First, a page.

Loose monetary policy stays for some time

24-Sep-2021 Intellasia | PhilStar | 5:02 AM Print This Post

American banking giant Citi expects the Bangko Sentral ng Pilipinas (BSP) to keep its loose policy stance for a prolonged period as the country continues to struggle to contain the resurgence of COVID infections.

Paul Favila, country treasurer and head of markets and securities services at Citi Philippines, noted in a virtual press briefing that BSP Governor Benjamin Diokno has been stressing the need to keep an accommodative monetary policy stance to help the country fully recover from the pandemic.

“I think the governor has been very public in his views as far as how he perceives policy over the near-term horizon as we deal with this pandemic. I think the Philippines will be one of those economies that will have to keep loose monetary policy for an extended period of time, in sharp contrast of course to some of our neighbours,” Favila said.

He cited the case in South Korea, which has already triggered a tightening cycle.

“Growth is expected to be very unequal as the pandemic is hitting us in very different ways. In our case, we are right smack in the middle of another resurgence and our population is naturally also much larger than a lot of our peers, which makes it, I guess, a bit more challenging in terms of delivering vaccination,” Favila said.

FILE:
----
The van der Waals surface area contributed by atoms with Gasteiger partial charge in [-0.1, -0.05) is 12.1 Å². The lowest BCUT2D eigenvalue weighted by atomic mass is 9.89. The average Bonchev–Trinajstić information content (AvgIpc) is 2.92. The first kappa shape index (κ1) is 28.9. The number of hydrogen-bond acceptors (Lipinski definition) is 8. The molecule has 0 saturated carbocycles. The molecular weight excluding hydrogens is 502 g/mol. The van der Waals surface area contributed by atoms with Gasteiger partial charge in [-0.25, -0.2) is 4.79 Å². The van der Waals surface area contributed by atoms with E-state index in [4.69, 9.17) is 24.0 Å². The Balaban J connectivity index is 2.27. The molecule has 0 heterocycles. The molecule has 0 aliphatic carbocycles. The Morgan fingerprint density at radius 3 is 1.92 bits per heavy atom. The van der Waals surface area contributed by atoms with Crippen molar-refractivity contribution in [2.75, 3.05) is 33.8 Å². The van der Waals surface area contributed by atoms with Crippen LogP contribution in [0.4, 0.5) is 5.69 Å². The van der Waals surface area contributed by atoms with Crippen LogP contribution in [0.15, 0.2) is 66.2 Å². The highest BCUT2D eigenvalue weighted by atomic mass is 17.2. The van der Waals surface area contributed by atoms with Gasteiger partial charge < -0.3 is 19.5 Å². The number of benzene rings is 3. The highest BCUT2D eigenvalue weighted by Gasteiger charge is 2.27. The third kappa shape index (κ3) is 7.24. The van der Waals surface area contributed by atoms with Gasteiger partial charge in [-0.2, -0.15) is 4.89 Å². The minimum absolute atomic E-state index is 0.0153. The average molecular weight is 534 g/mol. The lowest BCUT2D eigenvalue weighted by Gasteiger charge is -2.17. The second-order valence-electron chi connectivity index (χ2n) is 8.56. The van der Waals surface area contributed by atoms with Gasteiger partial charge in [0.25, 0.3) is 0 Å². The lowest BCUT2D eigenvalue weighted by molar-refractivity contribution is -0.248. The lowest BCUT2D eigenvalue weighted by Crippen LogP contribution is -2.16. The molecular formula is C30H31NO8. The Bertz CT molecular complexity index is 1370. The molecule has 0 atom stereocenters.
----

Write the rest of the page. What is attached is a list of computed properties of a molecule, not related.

The Monetary Board is widely anticipated to keep interest rates steady in its meeting today. The BSP last tweaked policy rates in November last year, which brought the benchmark rate at an all-time low of two percent.

“I expect that we will continue to see accommodative monetary policy. As far as our central bank is concerned, I think they’ve done a whole lot to help support the economy and its eventual recovery,” Favila said.

“Based on what we’re seeing right now, we are just starting to see the gradual reopening of the Philippine economy. So I think it’s a bit too soon to try to project when we might actually start the recovery phase,” he said.

Due to intermittent lockdowns, economic managers last month slashed this year’s GDP growth projection to a range of four to five percent instead of six to seven percent.

“I guess the views will be very varied out there. But it seems that, you know, there is a fair amount of resilience that we are observing in terms of the Philippine economy,” Favila said.

He said there has been recovery despite the mobility restrictions and its correlation to economic activity as shown by the evolving online platforms.

“Definitely, as far as consumption is concerned, we’re seeing it in a very different way, probably in ways that we have not learned to measure as yet. But you cannot discount the fact that if you ask your man in the street, your typical citizen, you know how they are coping with the lack of mobility,” he said.



Category: Philippines

Print This Post

Leave a Reply

You must be logged in to post a comment.